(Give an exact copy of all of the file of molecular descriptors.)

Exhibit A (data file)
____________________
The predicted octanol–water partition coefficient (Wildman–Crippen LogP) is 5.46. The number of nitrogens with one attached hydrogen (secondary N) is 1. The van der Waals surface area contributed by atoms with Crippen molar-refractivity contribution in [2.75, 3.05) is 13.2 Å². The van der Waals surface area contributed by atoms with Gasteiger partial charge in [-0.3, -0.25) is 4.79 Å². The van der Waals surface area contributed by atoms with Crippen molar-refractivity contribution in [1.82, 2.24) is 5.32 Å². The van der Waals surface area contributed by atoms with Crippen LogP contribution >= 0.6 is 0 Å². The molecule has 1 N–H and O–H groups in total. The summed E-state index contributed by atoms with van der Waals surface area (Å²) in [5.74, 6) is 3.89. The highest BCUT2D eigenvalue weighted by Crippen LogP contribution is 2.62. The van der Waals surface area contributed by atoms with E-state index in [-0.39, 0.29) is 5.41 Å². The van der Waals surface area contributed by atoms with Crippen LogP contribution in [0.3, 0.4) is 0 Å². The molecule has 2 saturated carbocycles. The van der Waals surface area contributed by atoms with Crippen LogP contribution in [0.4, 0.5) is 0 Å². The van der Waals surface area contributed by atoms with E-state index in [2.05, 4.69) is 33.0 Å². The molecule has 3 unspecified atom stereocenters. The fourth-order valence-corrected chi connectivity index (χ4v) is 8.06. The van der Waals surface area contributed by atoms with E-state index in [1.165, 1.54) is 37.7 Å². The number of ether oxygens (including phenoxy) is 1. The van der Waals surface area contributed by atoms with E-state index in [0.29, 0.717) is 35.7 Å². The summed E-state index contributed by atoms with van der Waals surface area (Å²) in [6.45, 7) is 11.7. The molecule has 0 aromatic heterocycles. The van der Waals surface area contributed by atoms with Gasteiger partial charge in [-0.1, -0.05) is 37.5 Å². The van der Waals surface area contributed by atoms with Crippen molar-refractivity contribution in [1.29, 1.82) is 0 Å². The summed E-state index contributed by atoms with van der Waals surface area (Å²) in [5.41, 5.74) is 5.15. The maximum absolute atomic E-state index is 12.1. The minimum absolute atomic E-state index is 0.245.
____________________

The predicted octanol–water partition coefficient (Wildman–Crippen LogP) is 5.46. The number of nitrogens with one attached hydrogen (secondary N) is 1. The van der Waals surface area contributed by atoms with Crippen molar-refractivity contribution in [2.75, 3.05) is 13.2 Å². The van der Waals surface area contributed by atoms with Gasteiger partial charge in [-0.3, -0.25) is 4.79 Å². The van der Waals surface area contributed by atoms with Crippen molar-refractivity contribution in [1.82, 2.24) is 5.32 Å². The van der Waals surface area contributed by atoms with Crippen LogP contribution >= 0.6 is 0 Å². The molecule has 1 N–H and O–H groups in total. The summed E-state index contributed by atoms with van der Waals surface area (Å²) in [5.74, 6) is 3.89. The highest BCUT2D eigenvalue weighted by Crippen LogP contribution is 2.62. The van der Waals surface area contributed by atoms with E-state index in [-0.39, 0.29) is 5.41 Å². The van der Waals surface area contributed by atoms with Crippen LogP contribution in [0.3, 0.4) is 0 Å². The molecule has 2 saturated carbocycles. The van der Waals surface area contributed by atoms with Crippen LogP contribution in [0.4, 0.5) is 0 Å². The van der Waals surface area contributed by atoms with E-state index in [2.05, 4.69) is 33.0 Å². The molecule has 3 unspecified atom stereocenters. The fourth-order valence-corrected chi connectivity index (χ4v) is 8.06. The van der Waals surface area contributed by atoms with E-state index in [1.165, 1.54) is 37.7 Å². The number of ether oxygens (including phenoxy) is 1. The van der Waals surface area contributed by atoms with E-state index in [0.29, 0.717) is 35.7 Å². The summed E-state index contributed by atoms with van der Waals surface area (Å²) in [6.45, 7) is 11.7. The molecule has 0 aromatic heterocycles. The van der Waals surface area contributed by atoms with Gasteiger partial charge in [-0.1, -0.05) is 37.5 Å². The van der Waals surface area contributed by atoms with Crippen molar-refractivity contribution in [1.29, 1.82) is 0 Å². The summed E-state index contributed by atoms with van der Waals surface area (Å²) in [5.41, 5.74) is 5.15. The maximum absolute atomic E-state index is 12.1. The minimum absolute atomic E-state index is 0.245.